Free Dongri To Dubai kindle ✓ eBook 9788174368942 ´ eyltransferservices

kindle Dongri To Dubai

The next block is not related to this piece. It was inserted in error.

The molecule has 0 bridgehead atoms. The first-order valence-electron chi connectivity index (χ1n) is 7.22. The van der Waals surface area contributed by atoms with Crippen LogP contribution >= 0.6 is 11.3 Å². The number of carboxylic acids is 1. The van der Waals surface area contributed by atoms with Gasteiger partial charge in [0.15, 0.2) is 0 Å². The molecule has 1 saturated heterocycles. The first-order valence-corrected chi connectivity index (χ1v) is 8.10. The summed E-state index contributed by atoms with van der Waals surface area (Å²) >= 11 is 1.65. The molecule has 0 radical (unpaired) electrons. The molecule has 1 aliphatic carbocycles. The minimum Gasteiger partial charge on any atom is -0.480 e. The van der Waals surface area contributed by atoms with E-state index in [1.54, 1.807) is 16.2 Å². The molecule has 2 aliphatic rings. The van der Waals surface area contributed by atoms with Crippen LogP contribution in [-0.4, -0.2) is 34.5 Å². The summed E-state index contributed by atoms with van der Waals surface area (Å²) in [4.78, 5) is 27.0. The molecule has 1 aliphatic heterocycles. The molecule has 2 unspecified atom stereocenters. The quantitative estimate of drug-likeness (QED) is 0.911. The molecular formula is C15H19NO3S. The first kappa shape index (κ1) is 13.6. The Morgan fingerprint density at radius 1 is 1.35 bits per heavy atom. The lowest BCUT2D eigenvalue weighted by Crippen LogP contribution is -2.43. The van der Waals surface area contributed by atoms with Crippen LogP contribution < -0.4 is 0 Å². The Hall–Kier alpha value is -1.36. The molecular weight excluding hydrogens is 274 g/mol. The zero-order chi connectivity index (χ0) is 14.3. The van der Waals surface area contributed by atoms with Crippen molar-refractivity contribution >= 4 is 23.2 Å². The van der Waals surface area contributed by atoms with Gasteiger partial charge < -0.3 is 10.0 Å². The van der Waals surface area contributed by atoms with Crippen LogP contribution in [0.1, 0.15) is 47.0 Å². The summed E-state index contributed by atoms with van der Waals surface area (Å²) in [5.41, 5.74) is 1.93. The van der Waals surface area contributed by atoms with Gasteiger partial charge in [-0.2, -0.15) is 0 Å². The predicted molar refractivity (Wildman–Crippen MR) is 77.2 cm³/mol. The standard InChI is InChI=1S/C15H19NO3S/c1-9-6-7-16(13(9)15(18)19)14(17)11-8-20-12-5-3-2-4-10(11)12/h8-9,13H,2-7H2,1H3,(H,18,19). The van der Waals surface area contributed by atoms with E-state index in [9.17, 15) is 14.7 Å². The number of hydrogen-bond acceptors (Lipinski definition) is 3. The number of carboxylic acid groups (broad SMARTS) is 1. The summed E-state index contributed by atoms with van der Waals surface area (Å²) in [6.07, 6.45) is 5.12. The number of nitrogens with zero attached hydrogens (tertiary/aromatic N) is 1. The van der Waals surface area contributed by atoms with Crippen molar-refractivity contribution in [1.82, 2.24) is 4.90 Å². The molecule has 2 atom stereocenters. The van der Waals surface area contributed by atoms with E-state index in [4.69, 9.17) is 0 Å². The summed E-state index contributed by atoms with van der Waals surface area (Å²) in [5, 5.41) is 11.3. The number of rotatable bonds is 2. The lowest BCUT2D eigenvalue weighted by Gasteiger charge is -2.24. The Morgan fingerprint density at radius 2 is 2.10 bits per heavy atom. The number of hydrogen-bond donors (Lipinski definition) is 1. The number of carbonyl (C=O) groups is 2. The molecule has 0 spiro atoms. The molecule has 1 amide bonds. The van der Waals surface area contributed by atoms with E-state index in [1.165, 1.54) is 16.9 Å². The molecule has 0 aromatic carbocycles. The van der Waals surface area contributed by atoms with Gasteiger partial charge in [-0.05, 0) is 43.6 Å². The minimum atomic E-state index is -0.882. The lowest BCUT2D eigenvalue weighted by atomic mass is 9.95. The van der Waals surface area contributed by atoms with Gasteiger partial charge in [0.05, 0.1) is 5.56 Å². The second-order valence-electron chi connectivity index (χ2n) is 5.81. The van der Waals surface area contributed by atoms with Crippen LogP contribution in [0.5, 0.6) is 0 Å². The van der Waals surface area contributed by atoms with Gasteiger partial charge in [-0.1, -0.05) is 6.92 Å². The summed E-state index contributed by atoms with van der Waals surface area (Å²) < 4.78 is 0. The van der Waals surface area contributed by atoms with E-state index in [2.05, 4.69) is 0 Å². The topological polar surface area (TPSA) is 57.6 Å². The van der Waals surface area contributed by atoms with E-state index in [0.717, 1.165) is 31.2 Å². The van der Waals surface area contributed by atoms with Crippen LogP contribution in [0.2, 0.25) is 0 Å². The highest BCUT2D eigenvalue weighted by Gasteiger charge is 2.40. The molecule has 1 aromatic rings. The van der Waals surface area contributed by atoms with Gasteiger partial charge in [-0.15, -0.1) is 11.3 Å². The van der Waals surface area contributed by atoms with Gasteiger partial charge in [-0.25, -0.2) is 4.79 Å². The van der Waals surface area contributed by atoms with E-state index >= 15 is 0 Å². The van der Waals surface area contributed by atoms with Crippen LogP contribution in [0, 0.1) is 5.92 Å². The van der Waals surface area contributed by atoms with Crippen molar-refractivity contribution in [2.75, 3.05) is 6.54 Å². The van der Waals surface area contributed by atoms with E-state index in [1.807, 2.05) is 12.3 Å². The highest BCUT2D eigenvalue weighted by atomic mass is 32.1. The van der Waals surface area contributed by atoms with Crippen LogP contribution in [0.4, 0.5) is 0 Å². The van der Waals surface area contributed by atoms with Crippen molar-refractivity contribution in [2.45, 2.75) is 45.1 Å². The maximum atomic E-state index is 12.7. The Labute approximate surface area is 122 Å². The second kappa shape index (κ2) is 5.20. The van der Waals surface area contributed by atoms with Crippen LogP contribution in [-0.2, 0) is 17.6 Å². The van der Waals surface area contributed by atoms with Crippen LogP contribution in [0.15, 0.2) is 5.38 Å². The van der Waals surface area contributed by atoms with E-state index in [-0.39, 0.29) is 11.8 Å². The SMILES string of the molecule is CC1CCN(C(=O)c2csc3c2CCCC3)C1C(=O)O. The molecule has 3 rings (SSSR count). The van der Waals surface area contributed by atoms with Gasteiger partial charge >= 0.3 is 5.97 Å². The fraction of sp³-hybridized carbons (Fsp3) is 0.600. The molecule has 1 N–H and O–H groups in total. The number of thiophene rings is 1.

Free Dongri To Dubai kindle ✓ eBook 9788174368942 ´ eyltransferservices ☆ ❮BOOKS❯ ⚣ Dongri To Dubai Author S. Hussain Zaidi – Dongri to Dubai is the first ever attempt to chronicle the history of the Mumbai mafia It is the story of notorious Dongri to Dubai is the first ever attempt to chronicle the history of the Mumbai mafia It is the story of notorious gangsters like Haji Mastan Karim Lala Varadarajan Mudaliar Chhota Rajan Abu Salem but above all it is the story of a young man who went astray despite having a father in the police force Dawood Ibrahim was initiated into crime as a pawn in the hands I have always been pretty eager to read about the Mumbai Underworld and S Hussain Zaidi has somehow helped me alot in uenching my thirst about the mumabi mafia through his earlier books Black Friday and The Mafia ueens of Mumbai I picked up 'Dongri to Dubai' with lots of hopethinking that it is going to be a great seuel to the Mumbai Mafia trilogysadly the I found the book below my expectation levels and here are the reasons for that 1 The book is repetitive at uite a number of instances Same paragraphs are repeated than onceIt feels uite irritating if you have to read the same paragraph which has appeared two pages earlier2 Some of the anecdotes used in this book are already mentioned in 'The Mafia ueens of Mumbai' Someone who has read that book wouuld very easily find this out3 Most importantly I found that Mr Zaidi has tried pretty hard to portray Dawood Ibrahim as a larger than life character Glorification of crime can be disastrous in the long term and the gullible youth can find an inspiration to venture into the wrong path after reading such unnecessary portrayals of someone who is a dreaded criminal4 Mr Zaidi has tried to portray Dawood as a Muslim don by dividng the mumbai mafia on communal lines Reading the book I felt that Mr Zaidi is trying to convey that Muslim Mafia is far better organized eipped and efficient than the Hindu Mafia For me crime and criminals have no religion so such divisions along communal lines are uncalled for I am eagerly awaiting the fourth book of Mr Zaidi ie Headley and I and I sinceerely hope that the book will be a better effort than Dongri to DubaiRegardsSiddahrth